SSS7.5

Sorbent materials have various environmental applications, i.e. water filtration, separation, and purification. Rapid progress in nanotechnology and a new focus on biomass-based instead of non-renewable starting materials have produced a wide range of novel engineered sorbents. The development and evaluation of novel sorbents requires a multidisciplihttps://meetingorganizer.copernicus.org/EGU2020/so1/35078nary approach encompassing environmental, nanotechnology, physical, analytical, and surface chemistry. The necessary evaluations encompass not only the efficiency of these materials to remove contaminants from surface waters and groundwater, industrial wastewater, polluted soils and sediments, etc., but also the potential side-effects of their environmental applications. Contributions examining the use of novel sorbents for environmental remediation are welcome. More specifically the contributions may be focused on:

• biosorbents: characterization; evaluation;
• biochars: process optimization; physically and chemically activated biochars;
• reactive sorbents: development; characterization; evaluation;
• nanotechnology based sorbents: development; characterization; evaluation;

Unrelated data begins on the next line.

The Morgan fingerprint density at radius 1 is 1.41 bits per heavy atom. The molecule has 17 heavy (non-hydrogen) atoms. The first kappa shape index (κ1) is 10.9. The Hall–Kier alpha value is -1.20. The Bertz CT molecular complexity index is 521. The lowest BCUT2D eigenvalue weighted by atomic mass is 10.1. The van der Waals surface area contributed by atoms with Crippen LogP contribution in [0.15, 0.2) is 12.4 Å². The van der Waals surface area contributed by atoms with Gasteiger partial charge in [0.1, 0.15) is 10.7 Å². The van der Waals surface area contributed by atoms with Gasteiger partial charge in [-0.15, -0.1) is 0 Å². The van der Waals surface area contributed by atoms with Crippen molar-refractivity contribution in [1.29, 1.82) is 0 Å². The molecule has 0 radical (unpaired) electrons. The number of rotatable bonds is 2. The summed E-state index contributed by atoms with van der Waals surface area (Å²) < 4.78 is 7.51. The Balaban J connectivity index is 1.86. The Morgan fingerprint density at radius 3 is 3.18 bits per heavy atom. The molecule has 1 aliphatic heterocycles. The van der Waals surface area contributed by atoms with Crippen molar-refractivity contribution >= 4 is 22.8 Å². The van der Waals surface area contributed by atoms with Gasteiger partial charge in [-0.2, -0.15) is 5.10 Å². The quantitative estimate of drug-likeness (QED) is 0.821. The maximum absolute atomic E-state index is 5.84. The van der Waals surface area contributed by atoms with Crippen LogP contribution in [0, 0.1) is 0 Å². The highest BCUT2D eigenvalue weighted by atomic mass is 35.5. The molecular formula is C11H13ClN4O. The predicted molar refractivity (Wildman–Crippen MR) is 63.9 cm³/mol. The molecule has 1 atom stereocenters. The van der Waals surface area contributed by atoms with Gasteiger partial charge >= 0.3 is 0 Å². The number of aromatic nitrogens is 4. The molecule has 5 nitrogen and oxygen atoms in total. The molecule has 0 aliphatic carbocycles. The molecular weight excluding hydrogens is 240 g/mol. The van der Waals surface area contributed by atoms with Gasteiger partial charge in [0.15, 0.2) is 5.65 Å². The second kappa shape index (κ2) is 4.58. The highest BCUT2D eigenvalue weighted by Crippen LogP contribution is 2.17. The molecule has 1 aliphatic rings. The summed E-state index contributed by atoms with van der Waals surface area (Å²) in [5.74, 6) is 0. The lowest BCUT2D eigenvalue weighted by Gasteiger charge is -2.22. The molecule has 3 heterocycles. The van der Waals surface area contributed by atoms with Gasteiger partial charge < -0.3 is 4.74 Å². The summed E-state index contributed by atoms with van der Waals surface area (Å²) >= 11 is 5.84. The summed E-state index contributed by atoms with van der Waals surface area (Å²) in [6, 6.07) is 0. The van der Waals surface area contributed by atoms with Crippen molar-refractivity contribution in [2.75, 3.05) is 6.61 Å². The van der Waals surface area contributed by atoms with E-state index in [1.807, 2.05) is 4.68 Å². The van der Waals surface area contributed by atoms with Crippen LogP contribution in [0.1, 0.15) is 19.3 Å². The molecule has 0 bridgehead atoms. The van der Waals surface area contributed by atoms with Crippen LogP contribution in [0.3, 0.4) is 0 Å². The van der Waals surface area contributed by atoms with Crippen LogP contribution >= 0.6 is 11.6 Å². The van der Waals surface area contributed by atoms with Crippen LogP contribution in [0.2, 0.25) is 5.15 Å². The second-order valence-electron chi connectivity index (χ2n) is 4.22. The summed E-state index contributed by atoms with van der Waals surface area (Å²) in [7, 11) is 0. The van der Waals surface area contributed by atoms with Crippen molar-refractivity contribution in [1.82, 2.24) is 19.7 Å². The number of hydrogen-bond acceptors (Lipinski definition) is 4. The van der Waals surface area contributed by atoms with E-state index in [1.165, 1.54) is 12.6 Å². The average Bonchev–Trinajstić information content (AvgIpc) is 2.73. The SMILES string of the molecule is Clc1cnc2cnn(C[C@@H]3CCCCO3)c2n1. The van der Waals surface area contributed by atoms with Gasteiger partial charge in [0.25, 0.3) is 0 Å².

• development of sorbents, reactive sorbents, or catalysts from geomaterials;
• sorbent-based in-situ remediation of contaminated soils, aquifers and sediments: experimental work; field studies;
• ecotoxicity of novel sorbents.

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Convener: Ioannis Manariotis | Co-conveners: Ioannis AnastopoulosECSECS, David Werner, Hrissi K. Karapanagioti
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| Attendance Mon, 04 May, 14:00–15:45 (CEST)

Sorbent materials have various environmental applications, i.e. water filtration, separation, and purification. Rapid progress in nanotechnology and a new focus on biomass-based instead of non-renewable starting materials have produced a wide range of novel engineered sorbents. The development and evaluation of novel sorbents requires a multidisciplihttps://meetingorganizer.copernicus.org/EGU2020/so1/35078nary approach encompassing environmental, nanotechnology, physical, analytical, and surface chemistry. The necessary evaluations encompass not only the efficiency of these materials to remove contaminants from surface waters and groundwater, industrial wastewater, polluted soils and sediments, etc., but also the potential side-effects of their environmental applications. Contributions examining the use of novel sorbents for environmental remediation are welcome. More specifically the contributions may be focused on:

• biosorbents: characterization; evaluation;
• biochars: process optimization; physically and chemically activated biochars;
• reactive sorbents: development; characterization; evaluation;
• nanotechnology based sorbents: development; characterization; evaluation;
• development of sorbents, reactive sorbents, or catalysts from geomaterials;
• sorbent-based in-situ remediation of contaminated soils, aquifers and sediments: experimental work; field studies;
• ecotoxicity of novel sorbents.

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